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There have been a multitude of events over recent years which have highlighted the inequalities within society – from a decade of austerity, to the Grenfell Tower fire, disproportionally high BAME deaths during COVID-19 pandemic, and the Black Lives Matter movement. Now, as the UK economy enters the most severe regression within its history, it is likely that the inequalities displayed may well become starker.
The need for food banks in the UK has accelerated dramatically over the past decade – from a single food bank in 2008, to more than 2,000 in 2019, providing more than 1.6 million food parcels; this being a 19% annual increase, of which more than half a million food parcels provided go to children. There are a host of contributing factors for those using food banks, although common themes are related to reduced income not covering the cost of food (33%), delays to benefits (20%), and changes to benefits (17%).
As we know, the majority of those experiencing mental ill health are disproportionately located within a lower socioeconomic cohort. This is considered due to the additional psychological and social stressors associated with living in relative and absolute poverty.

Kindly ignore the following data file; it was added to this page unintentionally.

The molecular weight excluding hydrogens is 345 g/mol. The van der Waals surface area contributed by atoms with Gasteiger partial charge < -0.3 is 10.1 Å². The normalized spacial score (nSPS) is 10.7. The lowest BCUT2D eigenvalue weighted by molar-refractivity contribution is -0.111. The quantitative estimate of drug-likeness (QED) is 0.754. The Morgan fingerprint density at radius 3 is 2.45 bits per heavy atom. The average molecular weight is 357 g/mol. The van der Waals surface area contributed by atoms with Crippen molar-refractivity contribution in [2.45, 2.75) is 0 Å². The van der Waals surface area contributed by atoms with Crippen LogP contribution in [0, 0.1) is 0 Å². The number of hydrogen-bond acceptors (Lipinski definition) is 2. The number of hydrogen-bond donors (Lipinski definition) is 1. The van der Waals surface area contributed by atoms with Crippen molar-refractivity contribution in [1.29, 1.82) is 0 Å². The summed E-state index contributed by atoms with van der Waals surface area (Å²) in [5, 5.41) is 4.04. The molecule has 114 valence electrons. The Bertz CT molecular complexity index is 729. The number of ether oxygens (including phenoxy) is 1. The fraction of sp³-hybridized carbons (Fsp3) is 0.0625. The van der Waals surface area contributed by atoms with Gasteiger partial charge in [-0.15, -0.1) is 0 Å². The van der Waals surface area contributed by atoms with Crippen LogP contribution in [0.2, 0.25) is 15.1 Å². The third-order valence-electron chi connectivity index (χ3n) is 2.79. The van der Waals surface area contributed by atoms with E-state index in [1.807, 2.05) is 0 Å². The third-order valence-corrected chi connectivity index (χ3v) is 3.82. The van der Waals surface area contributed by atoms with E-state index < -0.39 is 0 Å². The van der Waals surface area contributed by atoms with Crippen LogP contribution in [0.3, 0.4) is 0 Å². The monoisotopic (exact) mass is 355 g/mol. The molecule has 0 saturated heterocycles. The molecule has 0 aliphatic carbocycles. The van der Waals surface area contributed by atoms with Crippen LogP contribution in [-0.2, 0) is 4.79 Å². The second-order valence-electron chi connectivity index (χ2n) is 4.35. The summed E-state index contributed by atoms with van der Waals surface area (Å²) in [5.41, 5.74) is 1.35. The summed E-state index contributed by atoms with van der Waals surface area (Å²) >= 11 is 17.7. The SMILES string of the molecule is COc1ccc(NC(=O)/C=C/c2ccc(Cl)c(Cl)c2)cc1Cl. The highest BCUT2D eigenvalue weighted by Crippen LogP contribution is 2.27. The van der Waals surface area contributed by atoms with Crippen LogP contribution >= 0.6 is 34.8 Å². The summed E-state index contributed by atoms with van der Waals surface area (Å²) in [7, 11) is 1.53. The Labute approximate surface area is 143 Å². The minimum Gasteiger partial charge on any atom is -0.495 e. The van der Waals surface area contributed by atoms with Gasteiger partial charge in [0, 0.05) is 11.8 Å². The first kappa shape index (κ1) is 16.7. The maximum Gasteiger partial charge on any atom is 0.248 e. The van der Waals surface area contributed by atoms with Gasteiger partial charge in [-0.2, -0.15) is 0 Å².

Further considerations include reduced access to the material and psychosocial resources to regain mental wellness; again, this is also associated with poverty. While the relationship is complex, it is accepted that if one lives in poverty, mental illness is more likely, and living in poverty can make recovery more difficult.
But, let’s consider the biological implications of food poverty upon brain development. Within our early development in utero – our neurons migrate from the germinal area to form cortical layers within our central nervous system. This process, referred to as radial glial migration, is essential to create effective, and functional, neural networks. This is a critical process within our mammalian development, and it has been evidenced that deficit of required nutrition during these periods can result in longer-term functional and structural brain changes, and can contribute to neuropsychiatric sequelae, including schizophrenia.